Tales of a bad basketball player

There’s a basketball sitting loose, and not enough people for a pickleball game on our side of the gym, so I pick it up, dribble a few times and try a layup.


“C’mon now,” I think. “All I need to do is bounce the ball off the black line at the proper angle. It’s a layup!”

It takes me four tries to make one.


There are a handful of games every year where, based on the opponent, I know I’m going to play because we’re going to be winning or losing by a lot at the end.

And as the time gets closer, I get that old familiar feeling.

I get really cold.

Winters in upstate New York aren’t often pleasant, but this has nothing to do with the temperature outside or in the gym. This is nerves. The few times I play early, with the starters, I don’t play “well,” but I don’t look like I’m lost out there, either, because I don’t have time to think about it.

But there comes that time, sometimes during the last couple minutes of the second quarter, but mostly the last several minutes of the game, where the call comes to the end of the bench and I’m out there.

All I’m hoping to do is not embarrass myself. Sometimes I even succeed.

* * * * *

One of my teammates grabs the rebound, and fires it out to me, probably around the three-point line. There’s no one in front of me, and I’m off.

One of the symptoms of the nerves is that if I try to dribble at any kind of speed, I get so amped up that I pound the ball into the floor hard enough that it sometimes goes over my head.

But if I can keep it under control, I have a layup.

Then the referee blows his whistle. I stop, confused.

Until I realize what it was … an over-and-back violation.

You see, I’m heading the wrong way. That’s why no one is in front of me.

Either the next year or the year after, our coach puts together a program for the fans where we answer a few questions, one of which is our most-embarrassing moment. I know what it is, but I can’t bring myself to write it, so I answer a game where we got beat by more than 50 points.

Someone else writes it, though.

* * * * *

Senior year, we’re playing our rivals, and it’s overtime.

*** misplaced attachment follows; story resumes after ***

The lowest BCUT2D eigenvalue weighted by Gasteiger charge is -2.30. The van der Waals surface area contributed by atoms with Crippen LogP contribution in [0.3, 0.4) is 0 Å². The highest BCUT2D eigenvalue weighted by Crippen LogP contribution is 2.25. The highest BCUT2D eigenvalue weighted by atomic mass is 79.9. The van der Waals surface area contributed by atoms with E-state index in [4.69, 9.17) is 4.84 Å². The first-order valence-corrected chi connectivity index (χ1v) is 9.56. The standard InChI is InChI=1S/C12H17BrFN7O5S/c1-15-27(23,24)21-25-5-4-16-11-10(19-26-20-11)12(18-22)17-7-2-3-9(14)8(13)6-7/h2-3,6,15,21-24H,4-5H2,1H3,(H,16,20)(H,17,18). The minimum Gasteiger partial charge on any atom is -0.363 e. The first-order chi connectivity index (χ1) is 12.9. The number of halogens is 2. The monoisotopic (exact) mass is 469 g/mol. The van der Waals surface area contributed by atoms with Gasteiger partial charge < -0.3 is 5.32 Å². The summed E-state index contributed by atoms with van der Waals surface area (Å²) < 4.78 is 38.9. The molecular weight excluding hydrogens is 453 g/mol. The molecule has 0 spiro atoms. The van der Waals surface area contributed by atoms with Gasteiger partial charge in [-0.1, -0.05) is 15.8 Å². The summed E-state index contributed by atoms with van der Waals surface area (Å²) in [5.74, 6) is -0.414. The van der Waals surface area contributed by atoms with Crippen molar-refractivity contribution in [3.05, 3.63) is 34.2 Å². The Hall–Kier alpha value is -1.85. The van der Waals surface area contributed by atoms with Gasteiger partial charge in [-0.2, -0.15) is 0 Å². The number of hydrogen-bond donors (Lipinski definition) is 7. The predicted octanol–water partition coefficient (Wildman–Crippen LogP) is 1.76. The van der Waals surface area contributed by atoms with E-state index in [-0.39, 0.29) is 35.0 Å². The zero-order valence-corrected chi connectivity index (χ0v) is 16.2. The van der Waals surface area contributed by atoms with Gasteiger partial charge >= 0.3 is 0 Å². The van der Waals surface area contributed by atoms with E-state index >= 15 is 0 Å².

We’re hanging in there, even though enough players have fouled out that our other reserves are already in the game, The only players left on our bench are me and one of our regular starters who hasn’t played because the coach benched him for something that happened at practice.

Then another one of our players fouls out. Surely the coach has made his point now, right? After all, it’s our rivals.

Nope, he tells me to get in the game.

It would be unfair to say the next sound I hear is booing. But it sure sounds like groaning.

I manage to not do anything wrong, and actually almost get a steal, but I mistime my jump slightly and the ball goes out of bounds off my fingertips. We foul on the next possession, and we lose after he makes the free throws.

At least it’s not my fault.

* * * * *

To this day, I am torn about the reaction players on the end of the bench get.

No doubt, some of it is genuinely wanting to see them do well. After all, my parents and brother come to my games. I do have friends.

But from other people, sometimes the cheers feel condescending, like they’re not so much hoping to see good plays as much as the spectacle of a dog singing while standing on its hind legs. Whether it’s done well is irrelevant.

And there also seems to be that small group who want to mock the dog for not being able to carry a tune.

* * * * *

With one exception — and that only becomes clear starting with the game where the kid was benched — my class falls between two that have much better players.

On the backs of the seniors, we win the league title my junior year, and I think the class behind me wins it again the year after I graduate.

There are a lot of good guys  — in fact, one of the guys who graduated the year before me (although we’re the same age, he doubled up on classes so he could be done a year early) recently sent me a note out of the blue on Facebook to see how my job search was going — but then there are people who don’t get along especially well on or off the court.